After coming out to my partner I realized that she couldn’t be the only one I came out to. I figured my best bet was to start with my friends and I have to say that 99 percent of my close friends took it very well. Of course there were several especially my best friend that I have known since birth struggle with understanding it, but its hard to understand it unless that’s who you are as a person. My friends have been a great support system as well since I came out. They have all come together to try and understand it and ask questions (non abrasive) with the understanding that I may not want to tell them specific things. They have all slipped up and misgendered me at times, but I have come to understand that its not just a transition for me, but also all the people around me that have been in my life prior to my transition. This is a part of transitioning that I believe trans individuals need to give their loved ones more leeway with. Some people can be to abrasive in correcting people and despite the fact that it might hurt when you get misgendered you have to be understanding to there part in this transition as well. It takes time and as people repeat your new name and new pronouns it will come to them naturally.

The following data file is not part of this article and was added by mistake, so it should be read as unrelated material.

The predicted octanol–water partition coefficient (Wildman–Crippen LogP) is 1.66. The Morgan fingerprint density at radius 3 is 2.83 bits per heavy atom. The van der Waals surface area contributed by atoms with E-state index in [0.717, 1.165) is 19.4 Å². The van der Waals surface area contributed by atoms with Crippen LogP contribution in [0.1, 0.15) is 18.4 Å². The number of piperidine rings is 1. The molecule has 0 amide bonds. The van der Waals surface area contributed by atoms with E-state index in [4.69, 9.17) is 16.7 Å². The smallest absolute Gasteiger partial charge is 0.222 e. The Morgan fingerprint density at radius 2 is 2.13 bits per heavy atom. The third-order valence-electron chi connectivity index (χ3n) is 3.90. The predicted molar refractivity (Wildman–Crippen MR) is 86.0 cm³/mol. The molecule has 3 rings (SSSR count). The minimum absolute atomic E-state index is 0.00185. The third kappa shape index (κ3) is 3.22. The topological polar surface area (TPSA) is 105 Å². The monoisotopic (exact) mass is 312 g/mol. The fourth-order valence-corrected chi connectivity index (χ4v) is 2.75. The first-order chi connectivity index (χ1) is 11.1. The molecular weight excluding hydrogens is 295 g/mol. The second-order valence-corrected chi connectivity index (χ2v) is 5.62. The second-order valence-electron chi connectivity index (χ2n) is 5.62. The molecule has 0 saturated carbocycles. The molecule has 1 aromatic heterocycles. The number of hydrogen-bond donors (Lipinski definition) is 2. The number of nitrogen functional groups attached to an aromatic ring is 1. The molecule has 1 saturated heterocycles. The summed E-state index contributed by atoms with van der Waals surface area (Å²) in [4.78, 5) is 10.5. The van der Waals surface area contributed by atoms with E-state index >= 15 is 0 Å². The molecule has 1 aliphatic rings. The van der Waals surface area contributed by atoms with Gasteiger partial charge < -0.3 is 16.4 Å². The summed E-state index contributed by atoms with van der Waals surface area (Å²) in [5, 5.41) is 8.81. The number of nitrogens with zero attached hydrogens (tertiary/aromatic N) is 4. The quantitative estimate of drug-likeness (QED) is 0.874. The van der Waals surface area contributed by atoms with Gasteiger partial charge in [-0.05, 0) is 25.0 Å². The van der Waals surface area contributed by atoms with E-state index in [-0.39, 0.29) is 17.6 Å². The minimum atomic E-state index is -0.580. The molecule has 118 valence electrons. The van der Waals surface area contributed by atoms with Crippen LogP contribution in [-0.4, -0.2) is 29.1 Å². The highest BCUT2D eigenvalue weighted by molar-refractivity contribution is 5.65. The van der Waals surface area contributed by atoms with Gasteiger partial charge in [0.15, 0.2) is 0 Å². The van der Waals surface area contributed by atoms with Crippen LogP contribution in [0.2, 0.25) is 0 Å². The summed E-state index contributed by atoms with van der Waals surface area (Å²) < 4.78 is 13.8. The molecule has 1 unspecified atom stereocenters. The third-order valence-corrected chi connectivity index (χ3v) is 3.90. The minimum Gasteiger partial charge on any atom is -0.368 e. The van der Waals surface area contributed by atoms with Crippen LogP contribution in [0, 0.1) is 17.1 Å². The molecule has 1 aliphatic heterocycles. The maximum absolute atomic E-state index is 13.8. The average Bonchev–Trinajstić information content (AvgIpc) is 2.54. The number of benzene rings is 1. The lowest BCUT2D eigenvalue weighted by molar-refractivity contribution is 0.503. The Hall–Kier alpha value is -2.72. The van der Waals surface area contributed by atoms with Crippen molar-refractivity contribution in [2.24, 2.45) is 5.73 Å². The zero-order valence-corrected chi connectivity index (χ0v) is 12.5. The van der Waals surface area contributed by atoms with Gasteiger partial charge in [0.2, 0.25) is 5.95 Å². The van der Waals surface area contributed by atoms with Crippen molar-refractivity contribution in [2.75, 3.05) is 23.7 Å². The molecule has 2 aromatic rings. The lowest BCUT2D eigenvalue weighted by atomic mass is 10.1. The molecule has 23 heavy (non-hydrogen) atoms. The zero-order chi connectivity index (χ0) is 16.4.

Once I had settled into being comfortable with being out to my friends I felt it was time to come out to my family. That included my mom, sister, brother, and grandparents. My family dynamics isn’t your typical family. Like I said in my previous post I grew up in a very dysfunctional household. I had a alcoholic father and a mother who didn’t know how to handle life at the time. My father is no longer alive due to his alcoholism and I would give anything for him to be here to be a part of this journey with me. I wonder sometimes what he would say if he were here today. Anyways..lets move on.